It was 1969. The world, unbeknownst to most people, had just entered the Age of Aguarius and I, unbeknownst to me, had just entered the age of reason. The NBC TV show Laugh In aired politically charged sketch comedy through our new black and white Magnavox TV, and number one hits like Crimson & Clover crooned over the radio waves. Yet I remember one day in particular from that summer, because my thoughts dwelled on something deeper.
I had been told at my Catholic school catechism class that babies in Africa didn’t go to heaven because they do not get baptized.
As I sat on my bed and looked out the window, it became quite simple to me: The idea didn’t stack up, didn’t make sense. I was heeding a strong internal compass, and my conclusion, at the wise old age of 8, was that the church got it wrong. I did not even remotely believe what I had been told, unless heaven was a country club, members only.
Though I didn’t know it at the time, I was having my first internal ontological debate and I had become a heretic (gasp!). Because of my deep inculcation into religion, my gut still knee jerks to tell me that heretics are bad people. Even now, as I type this word, it’s a word so powerful that I think of people who, to this day, are stoned to death over an idea. Yet, a heretic is simply “any provocative belief or theory that is strongly at variance with established beliefs or customs.”
One might have to admit that much of the success of religions has been due to their ability to control information. What is God? Where is God and how to I access Him? How do I fit in in the order of all things? But we are now in the Information Age (as some have coined it). Right now, at our fingertips, we can find out about just about anything, in seconds. Do we have the wisdom to use our knowledge wisely?
Recently, the head of one of the most influential religious bodies in the world, Pope Francis said something remarkable (again), this time about God. He said something that seems so utterly common sense, that it is radical: “God is not a magician” and “evolution is not at odds with spirituality”. He then added: “He [God] created human beings and let them develop according to the internal laws that he gave to each one so they would reach their fulfillment.”
The head of one of the most influential organized religions in the world has helped clarify that we are moving beyond simple superstition, letting go of that notion of a bearded father in the sky (no, not Santa). Alas, if God is not a magician, does it leave many of the faithful empty handed? What, then, is He? Or is the question better phrased, “What is It?”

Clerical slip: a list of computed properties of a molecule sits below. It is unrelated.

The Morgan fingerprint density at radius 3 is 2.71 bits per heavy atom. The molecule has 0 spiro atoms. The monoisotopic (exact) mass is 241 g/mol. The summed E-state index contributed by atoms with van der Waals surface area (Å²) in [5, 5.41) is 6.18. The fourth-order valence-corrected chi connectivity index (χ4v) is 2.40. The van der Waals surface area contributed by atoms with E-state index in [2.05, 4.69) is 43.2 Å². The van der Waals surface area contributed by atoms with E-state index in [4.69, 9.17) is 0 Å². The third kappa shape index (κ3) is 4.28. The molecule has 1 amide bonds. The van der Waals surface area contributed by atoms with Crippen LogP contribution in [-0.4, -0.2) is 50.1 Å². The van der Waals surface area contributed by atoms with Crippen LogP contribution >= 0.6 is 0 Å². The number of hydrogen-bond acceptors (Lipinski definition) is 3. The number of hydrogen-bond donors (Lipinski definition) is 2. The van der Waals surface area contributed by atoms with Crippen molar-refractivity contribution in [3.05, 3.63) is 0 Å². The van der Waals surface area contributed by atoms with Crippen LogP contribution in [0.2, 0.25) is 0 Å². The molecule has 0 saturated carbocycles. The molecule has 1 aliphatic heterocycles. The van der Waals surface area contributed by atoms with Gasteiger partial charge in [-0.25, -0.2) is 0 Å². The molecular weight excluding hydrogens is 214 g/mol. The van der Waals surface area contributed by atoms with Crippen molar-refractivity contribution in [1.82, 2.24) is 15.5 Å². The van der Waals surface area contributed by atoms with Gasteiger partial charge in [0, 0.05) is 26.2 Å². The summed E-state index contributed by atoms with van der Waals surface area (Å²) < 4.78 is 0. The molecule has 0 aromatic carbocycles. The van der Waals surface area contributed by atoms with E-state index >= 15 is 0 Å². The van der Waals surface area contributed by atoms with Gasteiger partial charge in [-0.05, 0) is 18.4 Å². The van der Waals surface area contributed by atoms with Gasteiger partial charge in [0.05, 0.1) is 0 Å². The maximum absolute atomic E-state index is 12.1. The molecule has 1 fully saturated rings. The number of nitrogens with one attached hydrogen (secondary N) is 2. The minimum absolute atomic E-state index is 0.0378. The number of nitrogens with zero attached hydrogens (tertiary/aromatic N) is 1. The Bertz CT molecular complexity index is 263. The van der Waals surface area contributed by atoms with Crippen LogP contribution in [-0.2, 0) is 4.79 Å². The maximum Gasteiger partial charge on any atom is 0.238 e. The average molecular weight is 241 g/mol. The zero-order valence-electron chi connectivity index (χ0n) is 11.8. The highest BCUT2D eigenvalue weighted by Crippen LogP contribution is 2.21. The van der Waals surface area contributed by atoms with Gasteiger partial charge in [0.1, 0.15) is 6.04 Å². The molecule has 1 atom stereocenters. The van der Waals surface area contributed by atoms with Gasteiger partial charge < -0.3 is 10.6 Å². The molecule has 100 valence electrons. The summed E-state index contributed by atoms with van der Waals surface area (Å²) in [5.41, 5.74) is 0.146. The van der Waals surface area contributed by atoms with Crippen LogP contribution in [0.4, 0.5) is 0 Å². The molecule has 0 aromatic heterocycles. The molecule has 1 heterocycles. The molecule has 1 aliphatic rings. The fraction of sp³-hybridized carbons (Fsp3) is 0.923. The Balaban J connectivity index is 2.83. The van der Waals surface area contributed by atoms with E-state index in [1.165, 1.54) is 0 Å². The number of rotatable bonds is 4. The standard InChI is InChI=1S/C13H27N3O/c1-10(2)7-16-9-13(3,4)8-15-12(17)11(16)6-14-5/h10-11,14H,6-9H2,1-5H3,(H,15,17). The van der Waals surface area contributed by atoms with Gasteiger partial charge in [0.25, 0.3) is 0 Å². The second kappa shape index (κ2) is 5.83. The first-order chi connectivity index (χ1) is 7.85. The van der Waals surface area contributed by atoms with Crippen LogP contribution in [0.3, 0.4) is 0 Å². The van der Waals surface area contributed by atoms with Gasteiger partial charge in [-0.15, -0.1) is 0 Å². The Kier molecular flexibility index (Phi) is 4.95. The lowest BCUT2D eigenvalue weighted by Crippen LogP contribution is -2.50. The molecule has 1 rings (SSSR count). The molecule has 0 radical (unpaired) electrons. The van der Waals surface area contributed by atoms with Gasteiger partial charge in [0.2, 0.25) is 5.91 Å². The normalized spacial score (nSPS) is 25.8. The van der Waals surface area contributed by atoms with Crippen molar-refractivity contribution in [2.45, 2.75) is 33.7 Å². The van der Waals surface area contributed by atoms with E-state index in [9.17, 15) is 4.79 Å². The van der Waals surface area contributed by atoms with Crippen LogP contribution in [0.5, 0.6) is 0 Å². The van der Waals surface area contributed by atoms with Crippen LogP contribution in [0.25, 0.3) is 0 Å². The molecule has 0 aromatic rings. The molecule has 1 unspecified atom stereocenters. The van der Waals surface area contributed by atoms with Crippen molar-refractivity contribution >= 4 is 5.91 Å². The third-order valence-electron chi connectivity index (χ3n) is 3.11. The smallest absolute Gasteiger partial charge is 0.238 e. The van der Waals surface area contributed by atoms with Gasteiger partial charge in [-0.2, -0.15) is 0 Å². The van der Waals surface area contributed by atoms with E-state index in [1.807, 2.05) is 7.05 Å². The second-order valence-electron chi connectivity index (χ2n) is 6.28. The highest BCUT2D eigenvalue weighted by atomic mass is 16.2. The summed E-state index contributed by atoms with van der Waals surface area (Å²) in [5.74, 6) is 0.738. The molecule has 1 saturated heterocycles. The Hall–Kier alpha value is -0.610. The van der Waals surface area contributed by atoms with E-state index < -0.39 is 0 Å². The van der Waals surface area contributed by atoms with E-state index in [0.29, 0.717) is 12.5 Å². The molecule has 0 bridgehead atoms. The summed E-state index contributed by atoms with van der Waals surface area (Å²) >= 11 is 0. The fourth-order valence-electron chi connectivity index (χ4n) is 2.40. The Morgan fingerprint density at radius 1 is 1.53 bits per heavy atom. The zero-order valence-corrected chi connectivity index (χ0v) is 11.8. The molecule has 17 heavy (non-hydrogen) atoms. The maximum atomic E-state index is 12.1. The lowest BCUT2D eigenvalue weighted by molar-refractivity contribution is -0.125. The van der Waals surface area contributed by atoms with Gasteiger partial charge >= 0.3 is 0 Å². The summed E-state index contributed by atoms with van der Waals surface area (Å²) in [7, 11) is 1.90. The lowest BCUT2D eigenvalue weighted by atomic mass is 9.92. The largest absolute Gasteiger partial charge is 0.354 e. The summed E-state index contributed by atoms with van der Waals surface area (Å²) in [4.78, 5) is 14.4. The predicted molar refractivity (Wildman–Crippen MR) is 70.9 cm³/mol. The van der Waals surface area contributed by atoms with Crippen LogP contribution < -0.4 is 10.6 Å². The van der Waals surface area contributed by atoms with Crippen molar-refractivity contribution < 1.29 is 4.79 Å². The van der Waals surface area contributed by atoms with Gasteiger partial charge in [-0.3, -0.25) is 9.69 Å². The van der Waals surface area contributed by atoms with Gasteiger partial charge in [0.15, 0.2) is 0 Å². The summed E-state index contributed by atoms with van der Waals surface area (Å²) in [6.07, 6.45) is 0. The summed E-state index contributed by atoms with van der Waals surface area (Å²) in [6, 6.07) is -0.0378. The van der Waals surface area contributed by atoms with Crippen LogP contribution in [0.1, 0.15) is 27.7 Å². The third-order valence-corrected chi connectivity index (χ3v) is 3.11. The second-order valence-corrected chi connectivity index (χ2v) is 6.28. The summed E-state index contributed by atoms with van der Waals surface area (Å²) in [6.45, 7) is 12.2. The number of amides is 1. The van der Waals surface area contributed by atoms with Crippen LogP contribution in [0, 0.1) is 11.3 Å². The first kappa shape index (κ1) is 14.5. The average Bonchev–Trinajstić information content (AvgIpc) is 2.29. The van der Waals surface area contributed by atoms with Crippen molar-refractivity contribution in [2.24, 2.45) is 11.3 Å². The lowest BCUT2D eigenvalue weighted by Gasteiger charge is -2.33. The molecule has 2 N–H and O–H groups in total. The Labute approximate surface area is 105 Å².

As a child, my notion of God had been limited. As I now reflect on it, I realize that much of my understanding of God matched that of my understanding of Santa Claus. First, we were being watched. Second, if we were good, if we did the things we were told to do, then we would get in good with God, or Santa. He (either one) would bring us nice things, maybe, if we asked.
Maybe it’s time to let go of going to God like a Santa Claus/Father figure, and simply realize God.
As I’ve mentioned before in a previous post, searching for God is as nonsensical as the notion of a fish searching for water—as we awaken, we begin to realize that God is everywhere, generating, operating and destroying all things in the constant cycle of life.
Do we reach spiritual fulfillment by accessing the internal laws inherent to our humanity, as the Pope’s words suggest? Yogic philosophy has said yes for at least two millennia, and has taught that God is accessed from within (the inner guru/remover of darkness.) It has been said that God is closer to us than our own breath, and the Church might call this the Holy Spirit.
I can imagine a world where we all access this powerful, compassionate inner life. It’s a world where each of us is clear on expressing our own Divine, unique gifts—where we harm no one in our endeavor for fulfillment.
One of my teachers talked about God as an river, and we are part of its infinite flow. God is the ever-flowing YES energy of the Universe, and as we get in alignment with this energy, our lives open up fully. Once we tune in to this flow, we tap in to our true creative powers.
Talk about a radical idea.